Sussex Mills Group

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My last article described the real photograph postcard of Earnley Mill from about 1905. This time I will describe a real photograph card I bought cheaply because it was an unidentified windmill. It has no place name on it at all and it is not postally used so there is no postmark to give a possible clue as to its location. It has no manufacturer’s mark other than the reference letter "A" on the back. The card attracted me as it showed a smock mill with a Kentish cap that probably stood in Kent, East Sussex or East Surrey. There are several very distinctive features about the mill and after a short search I was able to identify it as Staplecross, East Sussex, finally basing my identification on Plate 146 in Brunnarius "The Windmills of Sussex". I have two other postcards of Staplecross but both of these and the Brunnarius photograph were taken from the road, which ran up past the mill. My real photograph postcard was taken from just inside a yard opposite the mill and the road can just be seen in the foreground. There appears to be an oast house to the right of this yard. Staplecross Mill is an eight sided, white painted smock mill (not black as given in Brunnarius) with a stage, a Kentish cap, eight bladed fantail and double shuttered patent sweeps, the striking gear of which, a modified Kentish lever mechanism, can be seen at the rear of the cap. The smock body stands on a two storey square brick base with brick built wings on either side. The stage, supported from the mill base by angled struts, is just slightly above these buildings. It has a handrail supported by struts from the protruding ends of the floor beams and by diagonal braces. The buildings under the stage have several sash windows, one double door and one large door. The right hand part appears to be in use as a house or possibly a shop with a separate access door. There are three people on the stage, two of these are dressed in long aprons and flat white (sailor type) hats. One of these men is proudly carrying his son or daughter who is wearing a dress and has long hair. The wall under the stage is covered with advertisements among which can be read "Molassine Meal for all Animals", "Molassine Dog and Puppy Cakes, Different from all Others" and "Kositos Cooked Maize, Best Animal Feed". The date stone, which according to Brunnarius is inscribed with the mark "TM 1815" (TM being Thomas Martin, the millwright), can be seen but it is not possible to read the inscription. This good quality postcard must date from well before 1916, the year in which Staplecross ceased to work. By 1936, Staplecross Mill was becoming derelict (Hemming) and in 1951, the smock body was pulled over. The windshaft was salvaged and was installed at Punnetts Town Mill. By 1979, the brick base had been converted to a house.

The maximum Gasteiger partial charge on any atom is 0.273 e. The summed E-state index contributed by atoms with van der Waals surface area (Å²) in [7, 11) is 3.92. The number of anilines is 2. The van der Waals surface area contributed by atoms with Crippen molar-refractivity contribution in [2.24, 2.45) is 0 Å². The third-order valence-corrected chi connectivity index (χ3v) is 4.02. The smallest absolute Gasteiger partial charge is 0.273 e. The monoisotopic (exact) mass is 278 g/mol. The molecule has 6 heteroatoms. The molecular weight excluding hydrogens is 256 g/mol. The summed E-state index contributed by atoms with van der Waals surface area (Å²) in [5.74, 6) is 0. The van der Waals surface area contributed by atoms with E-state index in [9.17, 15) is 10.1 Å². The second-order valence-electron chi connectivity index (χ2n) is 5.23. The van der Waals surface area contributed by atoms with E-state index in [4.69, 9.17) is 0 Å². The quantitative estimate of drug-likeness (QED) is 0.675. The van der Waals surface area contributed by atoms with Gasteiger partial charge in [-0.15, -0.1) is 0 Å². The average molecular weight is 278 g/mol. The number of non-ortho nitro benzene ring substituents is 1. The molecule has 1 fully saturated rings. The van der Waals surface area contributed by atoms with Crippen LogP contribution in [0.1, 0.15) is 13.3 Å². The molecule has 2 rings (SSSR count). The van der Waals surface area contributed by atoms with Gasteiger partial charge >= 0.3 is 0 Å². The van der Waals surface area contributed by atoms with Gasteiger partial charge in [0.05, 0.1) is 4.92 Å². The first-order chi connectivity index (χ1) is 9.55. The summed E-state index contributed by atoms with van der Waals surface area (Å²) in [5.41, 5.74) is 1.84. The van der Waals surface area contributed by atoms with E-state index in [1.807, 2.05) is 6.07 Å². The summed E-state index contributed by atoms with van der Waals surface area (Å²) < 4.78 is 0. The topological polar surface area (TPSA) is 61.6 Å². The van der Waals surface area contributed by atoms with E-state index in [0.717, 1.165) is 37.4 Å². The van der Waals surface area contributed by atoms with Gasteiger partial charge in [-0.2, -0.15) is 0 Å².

The final comment on this postcard must be from the point of view of a deltiologist. Now that the windmill shown on it has been identified, the postcard is more valuable as a record of local history than when I purchased it. It is also now a card with an enhanced monetary value although, to me, this is of little importance as I have no intention of selling this or any other card in my collection.


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Last modified: January 12, 2019